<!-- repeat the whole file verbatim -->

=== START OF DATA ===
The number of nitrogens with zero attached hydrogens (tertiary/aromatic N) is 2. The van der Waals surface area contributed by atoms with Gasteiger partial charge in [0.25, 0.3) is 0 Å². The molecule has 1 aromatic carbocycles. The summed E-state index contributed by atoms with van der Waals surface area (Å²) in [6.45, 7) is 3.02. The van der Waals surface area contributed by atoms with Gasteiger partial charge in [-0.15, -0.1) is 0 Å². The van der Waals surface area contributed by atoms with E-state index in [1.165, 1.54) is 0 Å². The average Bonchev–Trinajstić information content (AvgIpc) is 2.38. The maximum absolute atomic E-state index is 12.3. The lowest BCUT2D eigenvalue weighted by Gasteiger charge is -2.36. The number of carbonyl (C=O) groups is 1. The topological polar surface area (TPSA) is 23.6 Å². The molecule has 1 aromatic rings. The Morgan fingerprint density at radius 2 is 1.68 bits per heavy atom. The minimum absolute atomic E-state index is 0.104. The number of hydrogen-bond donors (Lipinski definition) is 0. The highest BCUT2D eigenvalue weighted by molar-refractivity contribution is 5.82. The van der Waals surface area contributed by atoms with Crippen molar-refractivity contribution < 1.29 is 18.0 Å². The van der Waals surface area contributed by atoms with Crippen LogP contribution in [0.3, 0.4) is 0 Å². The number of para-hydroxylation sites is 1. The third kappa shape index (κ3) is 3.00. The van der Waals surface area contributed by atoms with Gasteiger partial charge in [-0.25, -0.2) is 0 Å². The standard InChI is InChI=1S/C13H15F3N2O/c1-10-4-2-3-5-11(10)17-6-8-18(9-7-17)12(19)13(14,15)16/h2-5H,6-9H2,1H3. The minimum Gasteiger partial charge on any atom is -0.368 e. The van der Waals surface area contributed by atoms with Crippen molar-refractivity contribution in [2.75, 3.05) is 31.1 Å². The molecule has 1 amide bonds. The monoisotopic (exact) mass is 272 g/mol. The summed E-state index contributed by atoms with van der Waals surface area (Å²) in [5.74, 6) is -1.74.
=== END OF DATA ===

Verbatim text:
The number of nitrogens with zero attached hydrogens (tertiary/aromatic N) is 2. The van der Waals surface area contributed by atoms with Gasteiger partial charge in [0.25, 0.3) is 0 Å². The molecule has 1 aromatic carbocycles. The summed E-state index contributed by atoms with van der Waals surface area (Å²) in [6.45, 7) is 3.02. The van der Waals surface area contributed by atoms with Gasteiger partial charge in [-0.15, -0.1) is 0 Å². The van der Waals surface area contributed by atoms with E-state index in [1.165, 1.54) is 0 Å². The average Bonchev–Trinajstić information content (AvgIpc) is 2.38. The maximum absolute atomic E-state index is 12.3. The lowest BCUT2D eigenvalue weighted by Gasteiger charge is -2.36. The number of carbonyl (C=O) groups is 1. The topological polar surface area (TPSA) is 23.6 Å². The molecule has 1 aromatic rings. The Morgan fingerprint density at radius 2 is 1.68 bits per heavy atom. The minimum absolute atomic E-state index is 0.104. The number of hydrogen-bond donors (Lipinski definition) is 0. The highest BCUT2D eigenvalue weighted by molar-refractivity contribution is 5.82. The van der Waals surface area contributed by atoms with Crippen molar-refractivity contribution < 1.29 is 18.0 Å². The van der Waals surface area contributed by atoms with Crippen LogP contribution in [0.3, 0.4) is 0 Å². The number of para-hydroxylation sites is 1. The third kappa shape index (κ3) is 3.00. The van der Waals surface area contributed by atoms with Gasteiger partial charge in [-0.25, -0.2) is 0 Å². The standard InChI is InChI=1S/C13H15F3N2O/c1-10-4-2-3-5-11(10)17-6-8-18(9-7-17)12(19)13(14,15)16/h2-5H,6-9H2,1H3. The minimum Gasteiger partial charge on any atom is -0.368 e. The van der Waals surface area contributed by atoms with Crippen molar-refractivity contribution in [2.75, 3.05) is 31.1 Å². The molecule has 1 amide bonds. The monoisotopic (exact) mass is 272 g/mol. The summed E-state index contributed by atoms with van der Waals surface area (Å²) in [5.74, 6) is -1.74.